Public Housing Authority Sustain the Benefits of Recent Renovations

Public Housing Authority Sustain the Benefits of Recent Renovations

Success Stories

Increasing Energy Efficiency and Resident Comfort

A major urban area housing authority made local headlines when it renovated a 177-unit facility. The authority installed solar water heating, co-generation and a host of other ‘green’ features to increase energy efficiency and resident comfort.

DPA was tasked with developing an annual maintenance plan and maintenance management approach to protect the housing authority’s investment in this residential facility.

What the Team Faced
The housing authority’s staff had been accustomed to maintaining the older facilities that the authority had acquired over the years with a “fix it when it breaks” maintenance approach. Consequently, they were faced with the need to establish pro-active policies and procedures necessary to sustain the condition of this newly renovated building.

DPA senior consultant Glen Veno began by meeting with the site management and maintenance staff to understand their work environment and walk the facility with them. He then spent the next several weeks gathering equipment details and facility configuration information needed to create a master property and equipment list. This information would form the foundation for the development of preventive maintenance (PM) tasks, including inspections, lubrication, regulatory compliance as well as funding source compliance requirements. After the tasks were defined, routes were developed to optimize the scheduling and execution of these tasks (performed by both residential and contracted labor resources).

Glen reviewed the hardcopy and online OEM manuals as well as the current PM practices developed by the central maintenance organization, some of which were written on the walls and ductwork near the equipment, in preparation for developing formal PM procedures and the annual plan for PMs, unit inspections and general work execution.

The housing authority asked that these priorities be included in the Annual Maintenance Plan:

  1. Annual inspections that meet established Housing Quality Standards (HQS)
  2. Routine and seasonal work
  3. Preventive maintenance

CHA asked DPA to develop the annual maintenance plan in an easy-to-use Excel format because they did not want to continue using their aging CAFM system. The final plan (and details) would need to be simple enough to use immediately, but comprehensive enough to meet the contract requirements and in a format that would allow importing into the impending CAFM replacement. As a result, DPA developed a 52-week annual maintenance plan for all planned work and a monthly schedule for all their outside contractors.

Actions Taken
As the PM and work procedures were developed, the annual maintenance plan was expanded to include regular unit inspections in accordance with HQS requirements and routine upkeep tasks for the building exterior and grounds, and for planned outside contractor visits…virtually any task that would involve the consumption of residential labor or outside contractors, associated with the maintaining the property and assets.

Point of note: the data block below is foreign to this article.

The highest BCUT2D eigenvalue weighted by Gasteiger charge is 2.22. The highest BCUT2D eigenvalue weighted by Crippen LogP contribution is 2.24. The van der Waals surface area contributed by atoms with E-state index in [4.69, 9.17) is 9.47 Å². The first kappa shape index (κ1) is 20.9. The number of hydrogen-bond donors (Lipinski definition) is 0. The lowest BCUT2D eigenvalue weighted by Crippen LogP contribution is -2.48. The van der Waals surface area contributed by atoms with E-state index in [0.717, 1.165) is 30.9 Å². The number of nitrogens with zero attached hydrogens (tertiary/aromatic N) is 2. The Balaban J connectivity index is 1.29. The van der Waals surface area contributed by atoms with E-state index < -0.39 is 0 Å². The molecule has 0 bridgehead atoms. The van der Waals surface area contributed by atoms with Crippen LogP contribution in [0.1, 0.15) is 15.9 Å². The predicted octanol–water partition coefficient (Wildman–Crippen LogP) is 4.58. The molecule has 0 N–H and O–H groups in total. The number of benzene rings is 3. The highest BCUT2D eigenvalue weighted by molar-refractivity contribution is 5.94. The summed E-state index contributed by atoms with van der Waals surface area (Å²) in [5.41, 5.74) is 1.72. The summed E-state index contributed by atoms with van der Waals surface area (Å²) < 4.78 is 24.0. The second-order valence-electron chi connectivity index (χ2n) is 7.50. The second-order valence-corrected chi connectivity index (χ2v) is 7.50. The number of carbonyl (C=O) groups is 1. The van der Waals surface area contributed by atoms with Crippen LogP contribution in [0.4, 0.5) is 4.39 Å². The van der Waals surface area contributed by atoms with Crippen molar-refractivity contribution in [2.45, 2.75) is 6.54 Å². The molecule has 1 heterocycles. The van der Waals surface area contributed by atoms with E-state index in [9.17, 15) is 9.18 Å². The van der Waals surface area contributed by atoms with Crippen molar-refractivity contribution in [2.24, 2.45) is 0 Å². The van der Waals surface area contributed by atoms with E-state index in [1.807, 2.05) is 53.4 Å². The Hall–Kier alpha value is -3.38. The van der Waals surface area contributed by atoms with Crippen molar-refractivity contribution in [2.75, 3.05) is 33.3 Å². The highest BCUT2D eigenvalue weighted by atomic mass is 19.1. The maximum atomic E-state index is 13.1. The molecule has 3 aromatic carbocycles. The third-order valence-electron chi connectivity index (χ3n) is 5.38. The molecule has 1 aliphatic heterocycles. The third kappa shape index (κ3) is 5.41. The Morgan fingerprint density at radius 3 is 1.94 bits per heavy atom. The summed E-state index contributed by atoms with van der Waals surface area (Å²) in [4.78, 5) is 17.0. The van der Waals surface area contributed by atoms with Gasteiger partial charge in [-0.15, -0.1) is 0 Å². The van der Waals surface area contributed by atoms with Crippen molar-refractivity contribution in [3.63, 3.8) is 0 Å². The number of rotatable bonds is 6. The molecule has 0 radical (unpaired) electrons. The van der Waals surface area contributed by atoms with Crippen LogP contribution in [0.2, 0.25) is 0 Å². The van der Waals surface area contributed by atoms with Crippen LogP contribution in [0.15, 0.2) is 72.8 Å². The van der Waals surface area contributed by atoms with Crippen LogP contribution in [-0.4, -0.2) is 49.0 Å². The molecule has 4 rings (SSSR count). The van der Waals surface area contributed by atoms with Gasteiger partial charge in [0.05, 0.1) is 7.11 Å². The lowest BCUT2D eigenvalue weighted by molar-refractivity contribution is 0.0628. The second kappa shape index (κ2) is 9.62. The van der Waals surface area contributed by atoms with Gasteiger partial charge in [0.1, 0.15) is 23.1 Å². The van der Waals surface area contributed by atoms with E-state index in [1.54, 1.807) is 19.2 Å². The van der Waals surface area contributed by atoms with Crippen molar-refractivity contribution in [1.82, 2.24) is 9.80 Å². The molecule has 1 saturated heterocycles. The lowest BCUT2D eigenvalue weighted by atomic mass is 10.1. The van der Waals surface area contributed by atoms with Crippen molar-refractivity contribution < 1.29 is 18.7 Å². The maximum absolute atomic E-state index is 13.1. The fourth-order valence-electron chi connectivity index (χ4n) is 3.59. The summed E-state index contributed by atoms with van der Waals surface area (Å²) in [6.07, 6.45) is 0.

Where appropriate, each work procedure included scheduled frequency, skill (general labor, electrician, plumber, etc.), estimated hours, and any special materials/tools required. The plan showed the total work hours required for housing authority staff for each week of the year to facilitate level loading and resource planning.

The housing authority’s maintenance staff reviewed and approved the PMs, inspections, and general work procedures as they were developed. This made for an easy transition to begin using them (with a weekly schedule) as part of the new maintenance management program. The facility manager took over responsibility for maintaining the annual plan, the weekly work schedule, and issuing work orders on a weekly basis for the scheduled work.

The housing authority stands to benefit from the new annual maintenance plan and related procedures a variety of ways:

  • All routine and PM work is now captured in a 52-week schedule that shows the estimated hours required.
  • Step-by-step checklist-style work procedures will be issued along with each work order. This not only helps workers perform the correct tasks but also establishes an accountability trail by requiring sign off by the worker performing the work and the supervisor who reviews the completed work.
  • Outside contractors can be more easily managed now that their expected visits are visible in the maintenance plan.
  • The new daily “walk down” checklist provides a thorough listing of inspection points and criteria for the staff to check from the roof to the basement.
  • Regularly scheduled residential unit inspections are designed to meet Housing Quality Standards and include PM tasks to minimize intrusion time into the units.
  • As part of the maintenance management program, DPA established a set of baselined cost ratios such as maintenance cost per square foot and per unit. The program also includes key performance indicators for regular reporting to increase transparency and accountability.

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